Astigmatism is a focusing error of the eye whereby the light entering the eye does not form a point focus on the retina. In other words, there is asymmetric blur with some directions in an image being more out of focus than others. This is in contrast to both myopia and hyperopia, where the light does form a point focus, however this point focus is in front of the retina for myopia (causing distance objects to be blurred) and behind the retina for hyperopia (causing near objects to be blurred). Consequently, with myopia and hyperopia all directions in an image are uniformly blurred.
Astigmatism is generally due to the shape of the cornea (the front surface of the eye). Normally the cornea's curvature is the same in all directions (like a soup spoon) but sometimes it is steeper in one direction than another (like a dessert spoon) and this causes the astigmatism. Less frequently, astigmatism may be due to irregularities in other components such as the lens and the retina of the eye.
Astigmatism usually leads to difficulty in seeing fine detail as well as eyestrain and headaches if the degree of astigmatism is high and it can be corrected by spectacles or contact lenses. With respect to the latter, it used to be a commonly held belief that you could not be fitted with contact lenses if you had astigmatism. This is definitely no longer the case. With the advances in contact lens technology over the past ten years, the visual requirements of most astigmatic patients can be readily satisfied with contact lens correction. Contact lens options for correcting astigmatism include soft lenses, rigid lenses and hybrid lenses.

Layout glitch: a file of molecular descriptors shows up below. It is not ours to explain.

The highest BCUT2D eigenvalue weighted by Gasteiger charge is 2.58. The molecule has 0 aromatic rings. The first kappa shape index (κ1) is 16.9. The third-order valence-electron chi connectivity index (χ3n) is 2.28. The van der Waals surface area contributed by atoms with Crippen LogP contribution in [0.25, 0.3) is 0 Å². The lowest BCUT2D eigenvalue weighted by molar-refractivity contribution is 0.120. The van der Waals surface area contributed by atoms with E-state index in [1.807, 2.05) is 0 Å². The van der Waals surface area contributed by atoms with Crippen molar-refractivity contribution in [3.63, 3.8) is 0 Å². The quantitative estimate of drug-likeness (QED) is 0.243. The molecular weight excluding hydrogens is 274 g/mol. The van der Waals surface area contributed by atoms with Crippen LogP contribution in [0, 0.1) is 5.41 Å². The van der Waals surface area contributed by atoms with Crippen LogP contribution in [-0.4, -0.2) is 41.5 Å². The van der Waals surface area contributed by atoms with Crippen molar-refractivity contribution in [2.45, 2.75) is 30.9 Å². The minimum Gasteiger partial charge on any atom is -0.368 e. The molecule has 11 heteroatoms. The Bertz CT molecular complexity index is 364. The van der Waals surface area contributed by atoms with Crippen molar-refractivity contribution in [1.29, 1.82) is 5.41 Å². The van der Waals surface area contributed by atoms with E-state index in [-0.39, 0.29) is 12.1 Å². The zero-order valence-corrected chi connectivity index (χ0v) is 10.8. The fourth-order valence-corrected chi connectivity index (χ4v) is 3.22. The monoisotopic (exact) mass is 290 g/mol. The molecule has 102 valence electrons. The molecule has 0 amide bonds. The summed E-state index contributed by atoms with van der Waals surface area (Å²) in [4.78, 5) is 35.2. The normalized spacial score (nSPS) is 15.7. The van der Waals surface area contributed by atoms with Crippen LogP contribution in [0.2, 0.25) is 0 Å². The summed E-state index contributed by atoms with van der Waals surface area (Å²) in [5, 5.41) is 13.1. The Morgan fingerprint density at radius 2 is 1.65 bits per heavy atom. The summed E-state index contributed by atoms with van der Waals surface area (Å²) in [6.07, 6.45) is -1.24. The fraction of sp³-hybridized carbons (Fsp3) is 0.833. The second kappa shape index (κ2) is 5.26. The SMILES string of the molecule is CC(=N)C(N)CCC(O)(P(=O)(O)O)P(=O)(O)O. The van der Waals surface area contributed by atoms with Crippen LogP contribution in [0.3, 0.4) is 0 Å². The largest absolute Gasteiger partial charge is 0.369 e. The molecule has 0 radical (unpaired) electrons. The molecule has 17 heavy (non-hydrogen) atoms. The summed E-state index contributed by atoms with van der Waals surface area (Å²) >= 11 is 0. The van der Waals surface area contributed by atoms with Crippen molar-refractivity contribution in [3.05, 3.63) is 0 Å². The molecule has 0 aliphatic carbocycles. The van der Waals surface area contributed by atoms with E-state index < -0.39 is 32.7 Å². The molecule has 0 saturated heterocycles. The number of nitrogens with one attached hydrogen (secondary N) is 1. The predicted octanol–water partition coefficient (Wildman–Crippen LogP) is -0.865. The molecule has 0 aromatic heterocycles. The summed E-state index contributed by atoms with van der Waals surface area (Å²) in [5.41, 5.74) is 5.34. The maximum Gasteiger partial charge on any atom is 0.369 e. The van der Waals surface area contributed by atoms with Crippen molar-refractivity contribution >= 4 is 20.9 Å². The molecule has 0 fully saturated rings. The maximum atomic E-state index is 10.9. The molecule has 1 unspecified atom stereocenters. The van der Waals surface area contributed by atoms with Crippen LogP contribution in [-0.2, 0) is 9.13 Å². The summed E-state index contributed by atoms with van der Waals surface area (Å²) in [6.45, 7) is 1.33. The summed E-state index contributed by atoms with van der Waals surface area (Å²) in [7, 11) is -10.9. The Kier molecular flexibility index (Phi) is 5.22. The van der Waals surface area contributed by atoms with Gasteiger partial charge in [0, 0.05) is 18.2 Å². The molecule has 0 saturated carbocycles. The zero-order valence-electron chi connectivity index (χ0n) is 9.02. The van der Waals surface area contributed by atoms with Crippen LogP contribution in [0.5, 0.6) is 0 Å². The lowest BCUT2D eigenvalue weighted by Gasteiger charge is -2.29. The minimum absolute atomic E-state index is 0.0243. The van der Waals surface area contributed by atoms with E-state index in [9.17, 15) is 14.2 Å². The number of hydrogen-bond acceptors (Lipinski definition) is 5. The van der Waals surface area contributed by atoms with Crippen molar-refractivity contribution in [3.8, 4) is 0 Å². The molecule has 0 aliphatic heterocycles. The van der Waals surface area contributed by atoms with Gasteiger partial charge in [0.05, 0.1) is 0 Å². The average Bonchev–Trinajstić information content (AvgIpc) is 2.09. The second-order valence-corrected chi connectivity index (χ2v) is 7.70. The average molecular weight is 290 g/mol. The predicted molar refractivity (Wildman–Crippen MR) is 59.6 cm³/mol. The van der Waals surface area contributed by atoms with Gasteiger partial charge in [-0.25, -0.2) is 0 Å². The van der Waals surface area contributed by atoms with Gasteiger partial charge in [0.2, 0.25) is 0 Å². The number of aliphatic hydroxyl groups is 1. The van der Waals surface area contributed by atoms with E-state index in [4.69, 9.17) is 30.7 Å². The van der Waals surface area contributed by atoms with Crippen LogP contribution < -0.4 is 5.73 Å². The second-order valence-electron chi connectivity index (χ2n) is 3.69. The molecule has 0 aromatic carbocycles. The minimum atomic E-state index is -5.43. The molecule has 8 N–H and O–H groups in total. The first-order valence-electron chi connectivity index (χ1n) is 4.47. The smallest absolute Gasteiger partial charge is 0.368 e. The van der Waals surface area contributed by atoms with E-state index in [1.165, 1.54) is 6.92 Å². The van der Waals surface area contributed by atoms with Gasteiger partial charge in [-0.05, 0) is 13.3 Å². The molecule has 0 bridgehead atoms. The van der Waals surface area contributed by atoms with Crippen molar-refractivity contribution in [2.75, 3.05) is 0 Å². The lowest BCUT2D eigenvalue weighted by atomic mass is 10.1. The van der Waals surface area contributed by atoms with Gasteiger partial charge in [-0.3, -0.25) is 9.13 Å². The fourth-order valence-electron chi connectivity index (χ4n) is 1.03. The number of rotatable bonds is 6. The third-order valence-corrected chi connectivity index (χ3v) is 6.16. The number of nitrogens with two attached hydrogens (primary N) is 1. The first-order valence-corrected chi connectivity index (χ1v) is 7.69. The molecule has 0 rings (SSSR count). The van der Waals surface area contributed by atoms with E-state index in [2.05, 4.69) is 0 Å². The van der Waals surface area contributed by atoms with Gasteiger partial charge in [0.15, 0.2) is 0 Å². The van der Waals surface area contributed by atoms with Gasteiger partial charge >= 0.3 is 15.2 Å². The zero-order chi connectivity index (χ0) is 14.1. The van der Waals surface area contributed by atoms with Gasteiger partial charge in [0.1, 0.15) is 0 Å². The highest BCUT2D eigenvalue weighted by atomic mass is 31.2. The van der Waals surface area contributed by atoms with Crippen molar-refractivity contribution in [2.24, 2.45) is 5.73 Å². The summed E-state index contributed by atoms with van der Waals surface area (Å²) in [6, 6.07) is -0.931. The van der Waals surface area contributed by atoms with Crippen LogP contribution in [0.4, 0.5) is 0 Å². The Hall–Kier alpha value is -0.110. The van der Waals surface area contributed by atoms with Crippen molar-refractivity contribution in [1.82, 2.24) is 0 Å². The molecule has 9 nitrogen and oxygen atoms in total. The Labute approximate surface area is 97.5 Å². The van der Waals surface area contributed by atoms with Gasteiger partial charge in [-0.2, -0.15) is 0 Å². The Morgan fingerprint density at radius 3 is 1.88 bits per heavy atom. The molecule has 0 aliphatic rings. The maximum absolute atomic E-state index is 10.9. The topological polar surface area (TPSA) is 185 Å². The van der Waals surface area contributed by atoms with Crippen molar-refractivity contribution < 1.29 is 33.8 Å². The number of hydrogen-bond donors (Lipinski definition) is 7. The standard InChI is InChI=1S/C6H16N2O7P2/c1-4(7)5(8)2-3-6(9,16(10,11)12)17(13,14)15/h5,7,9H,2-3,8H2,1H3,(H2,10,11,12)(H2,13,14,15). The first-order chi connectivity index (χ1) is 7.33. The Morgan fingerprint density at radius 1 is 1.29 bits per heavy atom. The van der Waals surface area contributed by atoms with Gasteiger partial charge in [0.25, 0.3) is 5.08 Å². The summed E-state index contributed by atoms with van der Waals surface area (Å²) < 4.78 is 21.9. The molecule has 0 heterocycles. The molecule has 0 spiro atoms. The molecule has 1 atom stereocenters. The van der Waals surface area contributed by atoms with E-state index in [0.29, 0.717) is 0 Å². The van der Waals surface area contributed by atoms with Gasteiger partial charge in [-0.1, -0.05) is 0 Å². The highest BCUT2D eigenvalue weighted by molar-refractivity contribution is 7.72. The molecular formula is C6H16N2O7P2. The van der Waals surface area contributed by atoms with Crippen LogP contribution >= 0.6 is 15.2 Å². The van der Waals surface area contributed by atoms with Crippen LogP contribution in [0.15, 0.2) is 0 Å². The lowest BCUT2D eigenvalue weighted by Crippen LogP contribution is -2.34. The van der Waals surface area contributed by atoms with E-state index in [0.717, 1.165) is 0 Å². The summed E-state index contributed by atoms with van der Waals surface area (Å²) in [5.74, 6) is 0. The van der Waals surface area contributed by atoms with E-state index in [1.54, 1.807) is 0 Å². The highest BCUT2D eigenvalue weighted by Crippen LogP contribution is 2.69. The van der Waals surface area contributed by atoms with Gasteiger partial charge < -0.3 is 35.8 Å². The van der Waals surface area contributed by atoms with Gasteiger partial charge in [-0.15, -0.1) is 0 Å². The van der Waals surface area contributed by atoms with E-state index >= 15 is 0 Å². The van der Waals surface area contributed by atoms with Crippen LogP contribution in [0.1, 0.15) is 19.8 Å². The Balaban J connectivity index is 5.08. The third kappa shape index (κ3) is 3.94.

Level 5, 376 Albert Street
Phone: 03 9417 6444
Fax: 03 94173144